13. There have been 6.12m brand-sponsored influencer posts on Instagram between 2016 and 2020.

14. There are 2.24bn YouTube users worldwide.

15. The Global YouTube influencer marketing spend is 6.6bn USD.

16. The Global user spending on TikTok is 50.4m USD.

17. There are 106,104 TikTok influencers worldwide.

18. The average engagement rate of TikTok influencer content worldwide is 15.86%, but it reaches 17.99% in the US.

19. Snapchat is the least liked channel for influencer marketing according to 62% of brands, but 40% of Snapchat users say they’ve discovered brands thanks to influencers on this platform.

A graphic showing the lest important social media channels for influencer marketing, with Snapchat and LinkedIn being the top two.
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Another year of influencer marketing stats shows Instagram is the most prolific medium for influencers, followed by YouTube and TikTok. The most poignant similarity of these mediums is they’re highly visual.

That brings us to other issues.

Why didn’t Snapchat have the same success?

Snapchat is less user-friendly than Instagram, so brands saw they had more success on this platform. As a result, they started neglecting Snapchat.

Arguably, that’s a potential mistake as well because, as you can see, 40% of Snapchat users say they’ve found out about new brands through influencers who are active on this platform.

So what should you do?

That answer is highly subjective, depending on what you’re marketing. Some brands would be better off ignoring Snapchat altogether, while that would be a mistake for others.

Pro tip: Start from your audience. Figure out who you’re addressing first and then determine what channels they’re using.

Many brands don’t use this strategy, though, because you can see it’s very time consuming. Your research team can point you to four different audiences who use preferentially four other platforms. That means you’d have to construct four separate campaigns with distinct goals, budgets, and messages.

Many brands prefer to cast a wider net in a larger pool instead of setting up multiple rods on various lakes and ponds.

But ultimately, personalized strategies can help you attract and keep more customers.

What about other platforms?

LinkedIn is almost as low as Snapchat within brands’ preferences. 55% of companies believe LinkedIn is the least essential influencer marketing platform for their needs. After all, LinkedIn is all about long, boring articles with lots of writing.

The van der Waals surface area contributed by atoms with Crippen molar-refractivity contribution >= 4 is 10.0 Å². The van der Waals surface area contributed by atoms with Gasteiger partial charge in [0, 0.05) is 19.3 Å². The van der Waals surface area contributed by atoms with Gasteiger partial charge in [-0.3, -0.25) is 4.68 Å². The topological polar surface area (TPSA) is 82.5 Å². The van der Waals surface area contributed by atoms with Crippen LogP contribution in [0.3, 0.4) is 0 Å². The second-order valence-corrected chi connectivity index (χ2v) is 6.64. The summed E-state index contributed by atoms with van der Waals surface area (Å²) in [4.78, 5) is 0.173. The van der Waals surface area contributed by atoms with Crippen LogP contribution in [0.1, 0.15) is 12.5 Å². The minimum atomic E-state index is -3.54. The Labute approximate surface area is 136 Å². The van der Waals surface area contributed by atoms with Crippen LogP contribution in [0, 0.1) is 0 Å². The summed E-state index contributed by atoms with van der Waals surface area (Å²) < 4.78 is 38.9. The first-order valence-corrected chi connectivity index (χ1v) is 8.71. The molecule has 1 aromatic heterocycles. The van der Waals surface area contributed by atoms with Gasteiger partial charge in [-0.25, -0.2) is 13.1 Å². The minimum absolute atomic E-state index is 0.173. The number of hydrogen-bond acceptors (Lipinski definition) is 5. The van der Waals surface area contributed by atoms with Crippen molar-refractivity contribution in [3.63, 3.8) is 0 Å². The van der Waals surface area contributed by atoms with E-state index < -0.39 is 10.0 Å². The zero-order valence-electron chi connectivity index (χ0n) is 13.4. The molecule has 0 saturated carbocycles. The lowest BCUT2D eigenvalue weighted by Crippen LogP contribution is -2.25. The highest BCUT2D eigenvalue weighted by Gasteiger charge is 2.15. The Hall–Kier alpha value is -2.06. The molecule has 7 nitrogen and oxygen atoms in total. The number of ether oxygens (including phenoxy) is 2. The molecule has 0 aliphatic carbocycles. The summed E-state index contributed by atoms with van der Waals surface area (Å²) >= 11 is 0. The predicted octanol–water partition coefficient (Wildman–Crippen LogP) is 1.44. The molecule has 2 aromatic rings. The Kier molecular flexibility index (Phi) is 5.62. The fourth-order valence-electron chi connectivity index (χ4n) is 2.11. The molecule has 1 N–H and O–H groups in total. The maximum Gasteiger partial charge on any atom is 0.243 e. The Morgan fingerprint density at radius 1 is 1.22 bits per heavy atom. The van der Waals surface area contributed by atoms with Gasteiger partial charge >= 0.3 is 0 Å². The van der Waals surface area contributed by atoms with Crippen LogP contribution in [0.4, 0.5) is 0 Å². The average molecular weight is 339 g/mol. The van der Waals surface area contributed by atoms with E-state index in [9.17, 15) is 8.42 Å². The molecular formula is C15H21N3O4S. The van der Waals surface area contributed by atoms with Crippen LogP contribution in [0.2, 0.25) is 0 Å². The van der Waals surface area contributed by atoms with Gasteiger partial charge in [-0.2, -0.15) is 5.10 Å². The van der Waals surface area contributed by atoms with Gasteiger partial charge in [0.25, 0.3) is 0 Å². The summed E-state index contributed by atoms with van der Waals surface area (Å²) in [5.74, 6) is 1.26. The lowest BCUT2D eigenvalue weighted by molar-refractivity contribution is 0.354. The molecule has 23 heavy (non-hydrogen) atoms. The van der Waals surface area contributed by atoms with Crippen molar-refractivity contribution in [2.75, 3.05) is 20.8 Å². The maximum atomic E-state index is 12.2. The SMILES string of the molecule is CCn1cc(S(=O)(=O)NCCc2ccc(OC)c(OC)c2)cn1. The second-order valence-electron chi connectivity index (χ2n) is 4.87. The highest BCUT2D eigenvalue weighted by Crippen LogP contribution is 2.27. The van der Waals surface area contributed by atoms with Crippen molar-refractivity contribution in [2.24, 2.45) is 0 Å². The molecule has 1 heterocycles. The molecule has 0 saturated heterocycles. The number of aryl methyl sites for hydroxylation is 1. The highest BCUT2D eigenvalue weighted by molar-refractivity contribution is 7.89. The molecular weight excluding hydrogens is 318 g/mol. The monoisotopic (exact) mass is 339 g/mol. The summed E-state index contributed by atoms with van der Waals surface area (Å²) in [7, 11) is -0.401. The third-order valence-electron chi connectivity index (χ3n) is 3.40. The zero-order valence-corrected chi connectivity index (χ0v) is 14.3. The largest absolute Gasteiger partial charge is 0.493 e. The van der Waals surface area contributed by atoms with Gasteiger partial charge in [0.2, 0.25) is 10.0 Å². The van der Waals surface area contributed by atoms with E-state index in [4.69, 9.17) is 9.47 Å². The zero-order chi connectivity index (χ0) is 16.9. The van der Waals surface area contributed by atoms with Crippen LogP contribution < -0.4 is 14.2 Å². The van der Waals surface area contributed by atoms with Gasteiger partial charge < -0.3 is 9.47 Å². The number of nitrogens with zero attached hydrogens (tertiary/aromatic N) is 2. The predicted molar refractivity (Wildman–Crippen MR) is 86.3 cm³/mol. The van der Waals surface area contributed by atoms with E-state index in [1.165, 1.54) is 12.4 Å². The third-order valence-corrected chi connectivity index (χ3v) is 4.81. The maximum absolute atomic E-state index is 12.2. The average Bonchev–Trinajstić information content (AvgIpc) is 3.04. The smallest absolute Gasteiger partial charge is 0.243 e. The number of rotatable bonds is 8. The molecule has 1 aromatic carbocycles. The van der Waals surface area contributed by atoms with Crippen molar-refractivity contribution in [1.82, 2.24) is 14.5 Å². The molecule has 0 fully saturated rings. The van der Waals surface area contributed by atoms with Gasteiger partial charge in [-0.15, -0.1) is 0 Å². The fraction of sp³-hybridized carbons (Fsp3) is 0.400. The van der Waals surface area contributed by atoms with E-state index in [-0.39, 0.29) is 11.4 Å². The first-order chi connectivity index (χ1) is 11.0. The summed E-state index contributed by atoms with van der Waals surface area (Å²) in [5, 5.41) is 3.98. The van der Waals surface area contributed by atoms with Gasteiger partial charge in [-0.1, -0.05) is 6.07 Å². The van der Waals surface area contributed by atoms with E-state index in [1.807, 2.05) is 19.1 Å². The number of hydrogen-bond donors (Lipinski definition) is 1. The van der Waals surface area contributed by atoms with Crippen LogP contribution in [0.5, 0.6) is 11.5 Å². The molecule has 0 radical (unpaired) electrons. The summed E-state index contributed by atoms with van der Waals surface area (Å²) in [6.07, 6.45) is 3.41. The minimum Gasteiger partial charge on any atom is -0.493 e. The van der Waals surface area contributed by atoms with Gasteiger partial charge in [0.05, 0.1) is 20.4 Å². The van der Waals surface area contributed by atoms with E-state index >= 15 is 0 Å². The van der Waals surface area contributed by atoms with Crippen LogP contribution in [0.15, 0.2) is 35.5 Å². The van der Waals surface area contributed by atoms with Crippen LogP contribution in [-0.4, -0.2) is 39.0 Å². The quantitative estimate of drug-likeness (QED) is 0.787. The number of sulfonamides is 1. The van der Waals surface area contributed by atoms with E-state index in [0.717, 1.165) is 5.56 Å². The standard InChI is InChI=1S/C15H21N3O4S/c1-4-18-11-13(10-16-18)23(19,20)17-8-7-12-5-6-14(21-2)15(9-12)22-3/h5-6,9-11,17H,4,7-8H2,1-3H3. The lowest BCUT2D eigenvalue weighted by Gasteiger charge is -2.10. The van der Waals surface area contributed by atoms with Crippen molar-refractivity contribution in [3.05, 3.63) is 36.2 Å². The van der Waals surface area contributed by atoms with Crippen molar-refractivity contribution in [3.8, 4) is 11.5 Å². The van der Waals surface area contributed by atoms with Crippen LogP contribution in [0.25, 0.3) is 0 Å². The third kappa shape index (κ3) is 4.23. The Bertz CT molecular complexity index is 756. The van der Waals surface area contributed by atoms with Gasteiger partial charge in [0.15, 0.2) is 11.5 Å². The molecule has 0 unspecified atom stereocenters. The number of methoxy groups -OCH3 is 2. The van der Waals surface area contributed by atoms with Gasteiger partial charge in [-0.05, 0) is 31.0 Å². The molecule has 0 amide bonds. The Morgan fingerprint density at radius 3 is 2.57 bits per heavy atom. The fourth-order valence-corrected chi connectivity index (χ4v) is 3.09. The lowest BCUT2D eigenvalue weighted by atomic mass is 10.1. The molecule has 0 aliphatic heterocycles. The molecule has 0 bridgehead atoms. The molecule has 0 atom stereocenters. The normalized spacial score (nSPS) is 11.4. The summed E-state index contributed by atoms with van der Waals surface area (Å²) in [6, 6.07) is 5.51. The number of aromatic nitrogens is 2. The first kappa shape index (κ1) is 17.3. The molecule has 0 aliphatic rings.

And who reads today, anyway?

But here’s the surprise:

The same survey shows blogs rank third after Instagram and YouTube. Yes, blogs are all about writing. You can’t even find a quick boiled egg recipe without reading a long story about someone’s grandma first.

However, blogs are much more personal than LinkedIn posts. They can trigger particular emotions that can change people’s behaviors faster.

Pro tip: Don’t just decide LinkedIn—or any other platform – isn’t good. Instead, choose according to your customers’ profiles and personalize the content to what they want to see.

Another surprising result is that 42% of companies believe Pinterest is the least essential platform for their needs. Pinterest is highly visual, intuitive, and populated, so it has all the right qualities to be among the most critical platforms.

Why isn’t it?

Well, it may be that Pinterest allows people to pin too many things, and the things they pin are mostly cataloged as interesting, but don’t generate soul-changing impulses.

Pro tip: Whatever platform(s) you end up choosing, make sure that people can quickly click a purchase button. If you make the selling process too complicated, no one will have the patience to buy your products.

A "Buy Now" icon.
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Measure The Results

Every first-year marketing student finds out that measuring the results is an essential part of any campaign. But what do the influencer marketing stats show?

20. 86% of marketers consider raising brand awareness the primary goal of their influencer marketing campaigns.

21. 33% of companies don’t measure ROI from their influencer marketing campaigns.

22. 38.5% of companies judge the success of their influencer marketing campaign through the lens of increased conversion and sales. 32.5% rely on engagement or clicks, whereas views, reach, and impressions are important indicators for 29% of companies.

23. 78% of marketers believe that measuring ROI from influencer campaigns is their number one challenge.

24. 18% of marketers believe that it’s challenging to follow the FTC guidelines for ad transparency.

25. 89% of companies say that the ROI they made with an influencer marketing campaign is better or at least comparable to what they’re getting out of other campaigns.

A graphic showing the ROI from influencer marketing.
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These influencer marketing stats show many companies are still learning the ropes.

Almost 80% of marketers admit that measuring ROI from their influencer campaigns is very difficult. That can be you, too.

Luckily, specialized influencer marketing agencies have figured things out. inBeat also has specific calculators for this job, or you can read this article about how we measure results.

That aside, here’s where the contradictions happen.

For one, marketers say it’s difficult to measure the campaign results; a third of them admits to never trying to gauge the success of their campaigns. However, 90% believe that influencer marketing campaigns are at least as good as other campaigns.

Could all that be just wishful thinking?

Or is it because 86% of brands establish awareness as their main influencer marketing campaign goal?

Here’s what we know so far:

  • Billions of US dollars go into influencer marketing each year.
  • 4 out of 5 of people buy according to influencers’ recommendations.

It would be elementary for your company to hit the jackpot. However, establishing the correct goals is vital. If you’re using influencers to increase brand awareness like the vast majority of companies, what other campaigns will you use to increase your sales?

Truth is, many businesses are still afraid to use influencer marketing at its highest potential. You may just be too careful about the strategies you’re using and the goals you’re setting.

This precaution can prove damaging to your business, or at the very least, it can cost you lots of money. To avoid that, you should work with an agency that specializes in influencer marketing. Alternatively, you can book a free demo with a micro-influencer platform, such as inBeat, to see how we can help.